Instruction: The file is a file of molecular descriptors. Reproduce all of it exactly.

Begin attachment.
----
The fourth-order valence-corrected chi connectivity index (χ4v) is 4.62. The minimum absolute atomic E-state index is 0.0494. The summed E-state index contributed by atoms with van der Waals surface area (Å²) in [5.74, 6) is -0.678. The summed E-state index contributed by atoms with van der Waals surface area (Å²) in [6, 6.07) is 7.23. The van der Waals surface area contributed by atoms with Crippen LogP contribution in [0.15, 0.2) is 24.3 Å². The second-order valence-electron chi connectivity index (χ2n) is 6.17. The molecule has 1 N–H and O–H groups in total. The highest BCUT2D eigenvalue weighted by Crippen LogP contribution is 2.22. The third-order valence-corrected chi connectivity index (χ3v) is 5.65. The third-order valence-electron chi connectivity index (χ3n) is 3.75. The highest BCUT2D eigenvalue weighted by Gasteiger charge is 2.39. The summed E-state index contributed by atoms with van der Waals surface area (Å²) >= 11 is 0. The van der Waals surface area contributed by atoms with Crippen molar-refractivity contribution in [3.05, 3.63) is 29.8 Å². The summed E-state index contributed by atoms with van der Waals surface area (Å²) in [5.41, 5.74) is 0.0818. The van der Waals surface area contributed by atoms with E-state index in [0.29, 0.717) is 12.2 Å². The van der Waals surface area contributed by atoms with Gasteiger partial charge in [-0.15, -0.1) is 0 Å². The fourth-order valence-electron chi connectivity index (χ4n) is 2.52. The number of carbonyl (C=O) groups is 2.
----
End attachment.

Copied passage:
The fourth-order valence-corrected chi connectivity index (χ4v) is 4.62. The minimum absolute atomic E-state index is 0.0494. The summed E-state index contributed by atoms with van der Waals surface area (Å²) in [5.74, 6) is -0.678. The summed E-state index contributed by atoms with van der Waals surface area (Å²) in [6, 6.07) is 7.23. The van der Waals surface area contributed by atoms with Crippen LogP contribution in [0.15, 0.2) is 24.3 Å². The second-order valence-electron chi connectivity index (χ2n) is 6.17. The molecule has 1 N–H and O–H groups in total. The highest BCUT2D eigenvalue weighted by Crippen LogP contribution is 2.22. The third-order valence-corrected chi connectivity index (χ3v) is 5.65. The third-order valence-electron chi connectivity index (χ3n) is 3.75. The highest BCUT2D eigenvalue weighted by Gasteiger charge is 2.39. The summed E-state index contributed by atoms with van der Waals surface area (Å²) >= 11 is 0. The van der Waals surface area contributed by atoms with Crippen molar-refractivity contribution in [3.05, 3.63) is 29.8 Å². The summed E-state index contributed by atoms with van der Waals surface area (Å²) in [5.41, 5.74) is 0.0818. The van der Waals surface area contributed by atoms with E-state index in [0.29, 0.717) is 12.2 Å². The van der Waals surface area contributed by atoms with Gasteiger partial charge in [-0.15, -0.1) is 0 Å². The fourth-order valence-electron chi connectivity index (χ4n) is 2.52. The number of carbonyl (C=O) groups is 2.